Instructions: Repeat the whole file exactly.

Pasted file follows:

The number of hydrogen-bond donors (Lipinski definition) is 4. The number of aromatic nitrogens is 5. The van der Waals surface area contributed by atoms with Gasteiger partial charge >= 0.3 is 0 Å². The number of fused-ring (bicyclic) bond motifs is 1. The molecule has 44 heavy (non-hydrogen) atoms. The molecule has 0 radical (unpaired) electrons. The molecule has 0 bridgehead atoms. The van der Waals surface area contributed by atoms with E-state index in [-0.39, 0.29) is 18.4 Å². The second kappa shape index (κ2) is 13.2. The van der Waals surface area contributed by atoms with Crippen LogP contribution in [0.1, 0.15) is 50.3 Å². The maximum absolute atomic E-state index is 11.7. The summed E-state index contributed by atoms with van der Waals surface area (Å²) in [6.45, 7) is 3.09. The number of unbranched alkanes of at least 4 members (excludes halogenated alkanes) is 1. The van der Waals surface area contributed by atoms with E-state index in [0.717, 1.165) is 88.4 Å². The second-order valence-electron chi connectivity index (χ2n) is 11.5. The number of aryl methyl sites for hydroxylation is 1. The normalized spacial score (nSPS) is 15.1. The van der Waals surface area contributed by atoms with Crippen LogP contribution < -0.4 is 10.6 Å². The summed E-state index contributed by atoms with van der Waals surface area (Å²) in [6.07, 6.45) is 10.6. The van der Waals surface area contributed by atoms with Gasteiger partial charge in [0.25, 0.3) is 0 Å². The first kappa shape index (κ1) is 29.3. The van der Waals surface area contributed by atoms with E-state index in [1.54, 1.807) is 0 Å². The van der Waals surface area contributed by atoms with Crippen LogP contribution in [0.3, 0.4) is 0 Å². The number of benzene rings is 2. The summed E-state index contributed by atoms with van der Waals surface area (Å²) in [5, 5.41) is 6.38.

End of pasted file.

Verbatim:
The number of hydrogen-bond donors (Lipinski definition) is 4. The number of aromatic nitrogens is 5. The van der Waals surface area contributed by atoms with Gasteiger partial charge >= 0.3 is 0 Å². The number of fused-ring (bicyclic) bond motifs is 1. The molecule has 44 heavy (non-hydrogen) atoms. The molecule has 0 radical (unpaired) electrons. The molecule has 0 bridgehead atoms. The van der Waals surface area contributed by atoms with E-state index in [-0.39, 0.29) is 18.4 Å². The second kappa shape index (κ2) is 13.2. The van der Waals surface area contributed by atoms with Crippen LogP contribution in [0.1, 0.15) is 50.3 Å². The maximum absolute atomic E-state index is 11.7. The summed E-state index contributed by atoms with van der Waals surface area (Å²) in [6.45, 7) is 3.09. The number of unbranched alkanes of at least 4 members (excludes halogenated alkanes) is 1. The van der Waals surface area contributed by atoms with E-state index in [0.717, 1.165) is 88.4 Å². The second-order valence-electron chi connectivity index (χ2n) is 11.5. The number of aryl methyl sites for hydroxylation is 1. The normalized spacial score (nSPS) is 15.1. The van der Waals surface area contributed by atoms with Crippen LogP contribution < -0.4 is 10.6 Å². The summed E-state index contributed by atoms with van der Waals surface area (Å²) in [6.07, 6.45) is 10.6. The van der Waals surface area contributed by atoms with Gasteiger partial charge in [0.25, 0.3) is 0 Å². The first kappa shape index (κ1) is 29.3. The van der Waals surface area contributed by atoms with E-state index in [1.54, 1.807) is 0 Å². The van der Waals surface area contributed by atoms with Crippen LogP contribution in [0.3, 0.4) is 0 Å². The number of benzene rings is 2. The summed E-state index contributed by atoms with van der Waals surface area (Å²) in [5, 5.41) is 6.38.